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Murphy praises Atlantic City in State of the State speech

TRENTON — Atlantic City got a rare positive mention from the governor during his State of the State address Tuesday, prompting bipartisan applause from the entire Legislature and a standing ovation for the executive overseeing New Jersey’s efforts.

Gov. Phil Murphy singled out Lt. Gov. Sheila Oliver and the state Department of Community Affairs for their work in Atlantic City during his annual address in the Assembly chambers.

Murphy’s praise came on the heels of the second credit upgrade for the city in the past three months and on the same day the casino industry’s year-end revenue results showed a fourth consecutive year of increases.

McClellan and Simonsen sworn in as state assemblymen

TRENTON — Both of the 1st Legislative District’s new Republican representatives were humbled by the magnitude of their newfound responsibility as they were sworn in Tuesday as members of New Jersey’s 219th General Assembly.

The governor said the rating upgrades were “proof that our collaborative and cooperative approach to turning Atlantic City around is the right path to take.”

“We owe a tremendous debt of gratitude to Lt. Gov. Oliver, and her team at the Department of Community Affairs, for this progress,” Murphy said.

While the accomplishments of the Murphy administration in Atlantic City are not as tangible as the settling of multimillion-dollar casino tax appeals or the significant reduction in city employees under Gov. Chris Christie, the state has assisted in securing funding for the construction of a supermarket and an AtlantiCare health park, expanded internship opportunities for youth and programs for seniors, and crafted two municipal budgets without a tax increase. The state’s oversight was credited as a primary factor in the most recent bond rating upgrade from Moody’s Investment Services this month.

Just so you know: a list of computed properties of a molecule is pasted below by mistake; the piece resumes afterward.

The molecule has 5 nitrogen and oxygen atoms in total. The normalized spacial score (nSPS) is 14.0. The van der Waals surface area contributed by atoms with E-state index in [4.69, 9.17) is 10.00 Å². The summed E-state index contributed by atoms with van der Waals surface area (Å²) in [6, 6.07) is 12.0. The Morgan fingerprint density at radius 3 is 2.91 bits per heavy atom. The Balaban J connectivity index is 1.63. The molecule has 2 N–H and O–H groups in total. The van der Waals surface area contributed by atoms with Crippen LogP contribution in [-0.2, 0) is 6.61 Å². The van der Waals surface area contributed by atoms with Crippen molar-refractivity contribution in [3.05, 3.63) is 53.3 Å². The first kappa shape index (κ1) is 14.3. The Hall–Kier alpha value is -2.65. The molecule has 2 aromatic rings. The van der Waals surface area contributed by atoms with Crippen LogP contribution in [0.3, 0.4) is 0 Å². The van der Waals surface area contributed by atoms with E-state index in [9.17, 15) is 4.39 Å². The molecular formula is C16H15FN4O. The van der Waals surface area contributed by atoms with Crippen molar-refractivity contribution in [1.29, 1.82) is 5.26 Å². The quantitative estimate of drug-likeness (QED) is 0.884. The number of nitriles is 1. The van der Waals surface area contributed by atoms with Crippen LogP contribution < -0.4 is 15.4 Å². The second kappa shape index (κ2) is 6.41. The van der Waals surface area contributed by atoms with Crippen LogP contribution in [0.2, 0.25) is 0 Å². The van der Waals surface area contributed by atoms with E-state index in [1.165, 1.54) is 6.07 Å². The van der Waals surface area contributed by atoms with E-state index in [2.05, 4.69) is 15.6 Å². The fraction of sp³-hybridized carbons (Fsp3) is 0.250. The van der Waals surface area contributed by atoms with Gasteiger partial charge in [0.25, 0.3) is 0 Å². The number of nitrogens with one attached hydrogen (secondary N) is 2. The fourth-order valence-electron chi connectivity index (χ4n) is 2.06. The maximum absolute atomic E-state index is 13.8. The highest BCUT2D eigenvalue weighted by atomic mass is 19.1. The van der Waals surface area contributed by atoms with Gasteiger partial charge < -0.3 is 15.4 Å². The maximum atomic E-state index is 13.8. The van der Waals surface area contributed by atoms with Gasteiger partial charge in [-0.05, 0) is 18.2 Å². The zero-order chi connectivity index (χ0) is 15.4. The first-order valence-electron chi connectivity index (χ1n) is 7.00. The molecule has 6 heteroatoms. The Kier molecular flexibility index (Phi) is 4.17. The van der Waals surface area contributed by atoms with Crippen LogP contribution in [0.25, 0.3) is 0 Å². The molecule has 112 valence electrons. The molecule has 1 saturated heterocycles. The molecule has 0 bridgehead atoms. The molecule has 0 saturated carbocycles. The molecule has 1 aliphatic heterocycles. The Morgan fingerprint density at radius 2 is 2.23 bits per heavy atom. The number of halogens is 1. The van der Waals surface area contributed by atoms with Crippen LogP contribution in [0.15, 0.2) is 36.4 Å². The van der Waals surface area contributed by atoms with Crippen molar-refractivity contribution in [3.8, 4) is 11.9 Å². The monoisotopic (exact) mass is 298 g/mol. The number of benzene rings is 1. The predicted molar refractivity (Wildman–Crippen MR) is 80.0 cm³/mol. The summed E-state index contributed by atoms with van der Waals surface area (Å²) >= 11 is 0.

“For the governor to recognize the tremendous strides that we’ve made here in the City of Atlantic City and for us to be a part of the State of the State address speaks volumes,” said Mayor Marty Small Sr., who watched Murphy give his speech in Trenton.

Deputy DCA Commissioner Rob Long said the agency is following the lead of Murphy and Oliver, who oversees the department.

“It’s obviously paid some good dividends so far,” Long said after the governor’s speech. “There’s still plenty of work to do, and we’re ready to keep doing it.”

In the coming year, the city and state must grapple with the impact of a citywide property revaluation that is likely to raise rates for some taxpayers. Additionally, since the state assumed full control of Atlantic City, the overall debt has increased nearly 3½ times what it was when Trenton took over, leaving the city with mounting annual debt service payments.

Further adding to the issues that must be addressed, public safety workers in the city say they still feel unsupported and are unclear about basic operating procedures in the absence of civil service.

Small said he and the city’s leadership will continue to work with the state to find workable solutions to those problems.

Elsewhere in his State of the State speech, Murphy defended his progressive policies and promised again to raise taxes on the rich.

He also called on lawmakers to respond to citizens’ “rightful cynicism” about government with greater transparency.

“Even as the new year unfolds, our mission does not change,” Murphy said.

He also promised long-term plans for transit, as well as new offices for health care transparency and a task force to study wealth disparity. He said he is launching an initiative called Jobs NJ aimed at helping workers and employers match up.

Murphy campaigned on boosting funding at NJ Transit and repairing its badly tarnished image and on Tuesday doubled down on a promise to fix the agency.

The current year’s budget increased the state’s subsidy to the agency by 50% over the previous year’s.